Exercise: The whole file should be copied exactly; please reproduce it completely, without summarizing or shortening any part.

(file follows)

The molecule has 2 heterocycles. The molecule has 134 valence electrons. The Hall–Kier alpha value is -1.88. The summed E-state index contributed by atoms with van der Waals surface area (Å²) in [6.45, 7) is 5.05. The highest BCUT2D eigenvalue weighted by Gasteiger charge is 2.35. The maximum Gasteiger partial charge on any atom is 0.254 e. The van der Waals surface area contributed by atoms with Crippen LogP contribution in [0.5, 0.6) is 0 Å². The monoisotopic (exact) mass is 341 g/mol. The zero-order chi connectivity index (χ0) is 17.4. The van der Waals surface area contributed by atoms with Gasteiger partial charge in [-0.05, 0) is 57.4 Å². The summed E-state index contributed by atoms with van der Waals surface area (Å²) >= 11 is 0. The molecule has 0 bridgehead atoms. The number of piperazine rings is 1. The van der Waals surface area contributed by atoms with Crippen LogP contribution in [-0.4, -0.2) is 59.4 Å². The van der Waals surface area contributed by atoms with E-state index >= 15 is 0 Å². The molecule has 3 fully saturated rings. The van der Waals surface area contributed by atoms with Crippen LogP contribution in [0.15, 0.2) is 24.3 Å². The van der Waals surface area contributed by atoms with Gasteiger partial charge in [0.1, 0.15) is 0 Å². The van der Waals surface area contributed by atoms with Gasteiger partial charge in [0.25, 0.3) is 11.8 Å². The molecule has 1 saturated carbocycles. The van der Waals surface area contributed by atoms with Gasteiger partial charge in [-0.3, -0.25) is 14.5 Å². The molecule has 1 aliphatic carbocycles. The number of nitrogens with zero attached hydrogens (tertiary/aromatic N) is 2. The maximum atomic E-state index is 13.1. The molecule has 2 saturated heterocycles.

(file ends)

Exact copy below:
The molecule has 2 heterocycles. The molecule has 134 valence electrons. The Hall–Kier alpha value is -1.88. The summed E-state index contributed by atoms with van der Waals surface area (Å²) in [6.45, 7) is 5.05. The highest BCUT2D eigenvalue weighted by Gasteiger charge is 2.35. The maximum Gasteiger partial charge on any atom is 0.254 e. The van der Waals surface area contributed by atoms with Crippen LogP contribution in [0.5, 0.6) is 0 Å². The monoisotopic (exact) mass is 341 g/mol. The zero-order chi connectivity index (χ0) is 17.4. The van der Waals surface area contributed by atoms with Gasteiger partial charge in [-0.05, 0) is 57.4 Å². The summed E-state index contributed by atoms with van der Waals surface area (Å²) >= 11 is 0. The molecule has 0 bridgehead atoms. The number of piperazine rings is 1. The van der Waals surface area contributed by atoms with Crippen LogP contribution in [-0.4, -0.2) is 59.4 Å². The van der Waals surface area contributed by atoms with E-state index >= 15 is 0 Å². The molecule has 3 fully saturated rings. The van der Waals surface area contributed by atoms with Crippen LogP contribution in [0.15, 0.2) is 24.3 Å². The van der Waals surface area contributed by atoms with Gasteiger partial charge in [0.1, 0.15) is 0 Å². The van der Waals surface area contributed by atoms with Gasteiger partial charge in [0.25, 0.3) is 11.8 Å². The molecule has 1 saturated carbocycles. The van der Waals surface area contributed by atoms with Gasteiger partial charge in [-0.3, -0.25) is 14.5 Å². The molecule has 1 aliphatic carbocycles. The number of nitrogens with zero attached hydrogens (tertiary/aromatic N) is 2. The maximum atomic E-state index is 13.1. The molecule has 2 saturated heterocycles.